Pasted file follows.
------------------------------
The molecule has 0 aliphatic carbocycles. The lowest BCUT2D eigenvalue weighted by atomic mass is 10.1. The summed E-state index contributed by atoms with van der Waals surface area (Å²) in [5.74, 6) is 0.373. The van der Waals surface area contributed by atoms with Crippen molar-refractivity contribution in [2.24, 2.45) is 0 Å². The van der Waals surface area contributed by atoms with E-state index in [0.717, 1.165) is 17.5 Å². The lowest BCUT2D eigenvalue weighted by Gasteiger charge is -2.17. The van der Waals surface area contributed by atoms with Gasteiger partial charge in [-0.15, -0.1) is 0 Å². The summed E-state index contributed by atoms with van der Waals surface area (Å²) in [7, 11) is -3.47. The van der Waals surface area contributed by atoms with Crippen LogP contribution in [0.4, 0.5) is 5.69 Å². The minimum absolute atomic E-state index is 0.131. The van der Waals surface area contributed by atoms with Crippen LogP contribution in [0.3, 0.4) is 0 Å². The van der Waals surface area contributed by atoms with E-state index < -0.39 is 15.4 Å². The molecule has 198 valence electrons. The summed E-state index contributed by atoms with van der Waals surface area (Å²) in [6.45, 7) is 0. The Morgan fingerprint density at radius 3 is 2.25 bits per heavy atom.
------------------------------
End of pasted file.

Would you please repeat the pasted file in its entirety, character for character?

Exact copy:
The molecule has 0 aliphatic carbocycles. The lowest BCUT2D eigenvalue weighted by atomic mass is 10.1. The summed E-state index contributed by atoms with van der Waals surface area (Å²) in [5.74, 6) is 0.373. The van der Waals surface area contributed by atoms with Crippen molar-refractivity contribution in [2.24, 2.45) is 0 Å². The van der Waals surface area contributed by atoms with E-state index in [0.717, 1.165) is 17.5 Å². The lowest BCUT2D eigenvalue weighted by Gasteiger charge is -2.17. The van der Waals surface area contributed by atoms with Gasteiger partial charge in [-0.15, -0.1) is 0 Å². The summed E-state index contributed by atoms with van der Waals surface area (Å²) in [7, 11) is -3.47. The van der Waals surface area contributed by atoms with Crippen LogP contribution in [0.4, 0.5) is 5.69 Å². The minimum absolute atomic E-state index is 0.131. The van der Waals surface area contributed by atoms with Crippen LogP contribution in [0.3, 0.4) is 0 Å². The van der Waals surface area contributed by atoms with E-state index < -0.39 is 15.4 Å². The molecule has 198 valence electrons. The summed E-state index contributed by atoms with van der Waals surface area (Å²) in [6.45, 7) is 0. The Morgan fingerprint density at radius 3 is 2.25 bits per heavy atom.